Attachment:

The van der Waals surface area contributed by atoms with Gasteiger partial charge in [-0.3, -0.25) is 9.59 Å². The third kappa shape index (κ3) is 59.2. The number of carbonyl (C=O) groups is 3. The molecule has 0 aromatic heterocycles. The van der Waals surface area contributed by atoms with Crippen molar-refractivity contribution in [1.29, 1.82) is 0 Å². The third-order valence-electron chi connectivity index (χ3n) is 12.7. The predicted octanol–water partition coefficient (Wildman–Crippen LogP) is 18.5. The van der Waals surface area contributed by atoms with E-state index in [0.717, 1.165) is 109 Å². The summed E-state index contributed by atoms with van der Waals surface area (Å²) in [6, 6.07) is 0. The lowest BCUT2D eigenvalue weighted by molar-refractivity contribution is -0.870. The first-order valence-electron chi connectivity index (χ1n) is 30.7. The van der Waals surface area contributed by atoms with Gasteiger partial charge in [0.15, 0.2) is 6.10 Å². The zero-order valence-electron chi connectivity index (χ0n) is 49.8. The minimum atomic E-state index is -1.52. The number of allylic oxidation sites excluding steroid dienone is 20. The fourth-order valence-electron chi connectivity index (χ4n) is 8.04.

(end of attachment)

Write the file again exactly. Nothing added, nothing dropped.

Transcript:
The van der Waals surface area contributed by atoms with Gasteiger partial charge in [-0.3, -0.25) is 9.59 Å². The third kappa shape index (κ3) is 59.2. The number of carbonyl (C=O) groups is 3. The molecule has 0 aromatic heterocycles. The van der Waals surface area contributed by atoms with Crippen molar-refractivity contribution in [1.29, 1.82) is 0 Å². The third-order valence-electron chi connectivity index (χ3n) is 12.7. The predicted octanol–water partition coefficient (Wildman–Crippen LogP) is 18.5. The van der Waals surface area contributed by atoms with E-state index in [0.717, 1.165) is 109 Å². The summed E-state index contributed by atoms with van der Waals surface area (Å²) in [6, 6.07) is 0. The lowest BCUT2D eigenvalue weighted by molar-refractivity contribution is -0.870. The first-order valence-electron chi connectivity index (χ1n) is 30.7. The van der Waals surface area contributed by atoms with Gasteiger partial charge in [0.15, 0.2) is 6.10 Å². The zero-order valence-electron chi connectivity index (χ0n) is 49.8. The minimum atomic E-state index is -1.52. The number of allylic oxidation sites excluding steroid dienone is 20. The fourth-order valence-electron chi connectivity index (χ4n) is 8.04.